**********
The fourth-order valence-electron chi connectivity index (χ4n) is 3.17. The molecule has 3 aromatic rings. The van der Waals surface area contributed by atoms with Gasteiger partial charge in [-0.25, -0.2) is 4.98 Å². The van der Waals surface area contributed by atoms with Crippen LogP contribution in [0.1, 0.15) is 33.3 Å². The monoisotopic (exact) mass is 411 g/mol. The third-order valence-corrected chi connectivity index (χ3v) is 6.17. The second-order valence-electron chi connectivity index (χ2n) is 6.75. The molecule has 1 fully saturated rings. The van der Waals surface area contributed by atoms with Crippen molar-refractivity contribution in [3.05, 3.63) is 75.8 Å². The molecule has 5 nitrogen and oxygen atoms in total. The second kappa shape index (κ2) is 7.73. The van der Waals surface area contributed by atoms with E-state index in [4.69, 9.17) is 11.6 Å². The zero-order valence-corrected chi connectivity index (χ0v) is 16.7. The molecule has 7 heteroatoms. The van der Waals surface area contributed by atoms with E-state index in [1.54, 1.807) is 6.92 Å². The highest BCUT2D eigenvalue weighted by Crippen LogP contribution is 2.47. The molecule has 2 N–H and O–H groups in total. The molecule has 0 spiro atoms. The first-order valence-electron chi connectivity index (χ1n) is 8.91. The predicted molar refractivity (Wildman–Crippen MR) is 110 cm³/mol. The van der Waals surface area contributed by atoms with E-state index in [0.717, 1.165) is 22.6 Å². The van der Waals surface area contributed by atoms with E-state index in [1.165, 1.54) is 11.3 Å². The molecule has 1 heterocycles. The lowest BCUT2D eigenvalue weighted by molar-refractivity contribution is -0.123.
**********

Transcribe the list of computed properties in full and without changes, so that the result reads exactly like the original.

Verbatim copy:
The fourth-order valence-electron chi connectivity index (χ4n) is 3.17. The molecule has 3 aromatic rings. The van der Waals surface area contributed by atoms with Gasteiger partial charge in [-0.25, -0.2) is 4.98 Å². The van der Waals surface area contributed by atoms with Crippen LogP contribution in [0.1, 0.15) is 33.3 Å². The monoisotopic (exact) mass is 411 g/mol. The third-order valence-corrected chi connectivity index (χ3v) is 6.17. The second-order valence-electron chi connectivity index (χ2n) is 6.75. The molecule has 1 fully saturated rings. The van der Waals surface area contributed by atoms with Crippen molar-refractivity contribution in [3.05, 3.63) is 75.8 Å². The molecule has 5 nitrogen and oxygen atoms in total. The second kappa shape index (κ2) is 7.73. The van der Waals surface area contributed by atoms with E-state index in [4.69, 9.17) is 11.6 Å². The zero-order valence-corrected chi connectivity index (χ0v) is 16.7. The molecule has 7 heteroatoms. The van der Waals surface area contributed by atoms with E-state index in [1.54, 1.807) is 6.92 Å². The highest BCUT2D eigenvalue weighted by Crippen LogP contribution is 2.47. The molecule has 2 N–H and O–H groups in total. The molecule has 0 spiro atoms. The first-order valence-electron chi connectivity index (χ1n) is 8.91. The predicted molar refractivity (Wildman–Crippen MR) is 110 cm³/mol. The van der Waals surface area contributed by atoms with E-state index in [0.717, 1.165) is 22.6 Å². The van der Waals surface area contributed by atoms with E-state index in [1.165, 1.54) is 11.3 Å². The molecule has 1 heterocycles. The lowest BCUT2D eigenvalue weighted by molar-refractivity contribution is -0.123.